During the "Two Sessions" meetings, several deputies recently submitted their suggestions on restoring the compulsory premarital checkups to lower the number of newborns with birth defects.
The Regulations on the Management of Marriage Registration was officially implemented in October 2003, when the rules requiring compulsory premarital checkups was replaced by voluntary ones.
According to statistics, the overall occurrence rate of babies born with defects rose from 127.79 in 10,000 to 153.23 in 10,000 nationwide, with the proportions increasing from 3 percent to 5.6 percent, compared with the results in 2012.
During the Two Sessions meetings, some deputies suggested the premarital medical checkup is the primary prevention measure to improve the people's health quality.
Premarital checkups constitute key lines of defense in preventing birth defects.
Deputy to the National People's Congress (NPC) Xiao Youxiang, who is also Secretary of the Party branch of Qingfeng Village in Anhua County in central China's Hunan Province, said premarital health checks are the primary measure to guaranteeing good health for mothers and newborns, which is also an important component of healthcare services for them.
"Furthermore, it can also enable social security and family happiness," Xiao added.
"The lowest premarital checkup rate was about four percent in Hunan Province in 2013 when the compulsory checkups were abolished," Xiao told a reporter.
Although Hunan carried out a free policy on premarital checks in 2009, the public's participation and awareness was still low, and the national premarital checkups' rate decreased sharply over the past nine years.
"Meanwhile, most people are not clear that genetic factors account for about 40 percent among those diseases with inborn defects, such as the hereditary deafness and Mediterranean anemia," said Cheng Jing, another deputy to the NPC.
As a professor from the Medical School of Tsinghua University, Cheng added that if those single-gene inherited diseases could be prevented before marriage and pregnancy, the number of babies with inborn defects would be largely reduced.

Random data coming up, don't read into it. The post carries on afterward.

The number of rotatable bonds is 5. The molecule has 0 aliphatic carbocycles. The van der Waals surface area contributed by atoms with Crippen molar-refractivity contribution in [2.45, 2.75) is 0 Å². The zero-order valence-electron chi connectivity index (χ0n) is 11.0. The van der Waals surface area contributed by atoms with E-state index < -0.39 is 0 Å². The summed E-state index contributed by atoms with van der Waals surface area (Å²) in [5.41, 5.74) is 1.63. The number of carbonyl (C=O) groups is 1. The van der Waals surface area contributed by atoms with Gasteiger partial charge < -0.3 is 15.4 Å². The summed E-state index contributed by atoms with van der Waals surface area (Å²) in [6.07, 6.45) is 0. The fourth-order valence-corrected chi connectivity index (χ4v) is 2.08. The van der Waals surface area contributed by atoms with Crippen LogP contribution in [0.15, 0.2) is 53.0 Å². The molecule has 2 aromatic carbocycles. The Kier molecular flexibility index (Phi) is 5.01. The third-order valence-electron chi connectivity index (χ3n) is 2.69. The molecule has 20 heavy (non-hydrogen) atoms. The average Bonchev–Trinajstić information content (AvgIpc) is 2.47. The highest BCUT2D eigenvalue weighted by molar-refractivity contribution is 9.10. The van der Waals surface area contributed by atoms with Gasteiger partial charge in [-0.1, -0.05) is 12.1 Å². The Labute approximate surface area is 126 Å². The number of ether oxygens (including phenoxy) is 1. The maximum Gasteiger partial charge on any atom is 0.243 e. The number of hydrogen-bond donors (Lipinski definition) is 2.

Xiao also stressed if there were no premarital checkups or exhaustive checkups for both men and women, some infectious diseases may be transmitted to their spouses, including the HIV.
"Taking compulsory premarital checkups is a responsible attitude for both men and women as well as their offspring, which can originally protect the health of newborns," Xiao said.
So, it is necessary to implement a compulsory premarital medical checkups system, and for those people found to have infectious diseases, relevant institutions should provide suggestions to them such as the postponement of marriage or explain why it is not suitable for them to give birth to babies, and to limit births.
"Meanwhile, women can better prepare for pregnancy by knowing clearly about their health conditions before getting married," Xiao added.
NPC Deputy Lei Dongzhu, also deputy-director of First People's Hospital in Chenzhou of Hunan, told a reporter: "Our country's regulations on compulsory premarital checkups can be firstly found in the Maternal and Infant Health Care Law of the People's Republic of China, which took effect on June 1, 1995.
"Its 12th article stipulates both men and women should register, with relevant medical appraisal reports on premarital medical checks, when they get married."
Enacted by the State Council in 2001, the Maternal and Infant Health Care Law of the People's Republic of China stipulates that premarital medical checkups should follow the rules of premarital healthcare work and be implemented in accordance with regulated medical checkups projects as explained in the 13th article.
However, the new Regulations on the Management of Marriage Registration, which were implemented on October 1, 2003, stipulated that the marriage registration authority can refuse to register someone if there is one side with medically considered diseases which means they should not get married.
Obviously, there exists a contradiction on whether compulsory medical checks should be carried out. Lei thinks that the Regulations on the Management of Marriage Registration should remain in consistence with the Maternal and Infant Health Care Law of the People's Republic of China, which is superior.
"The NPC should restore regulations on compulsory premarital medical checks by enacting laws, or the State Council could revise the Regulations to ensure consistency between the law and the regulation," Lei added.
To constantly improve the quality on premarital health checkups, Cheng suggested introducing such tests as screening for hearing loss which is highly genetic, and target screening for geographically related birth defects.
(Source: China Women's News / Translated and edited by Women of China)
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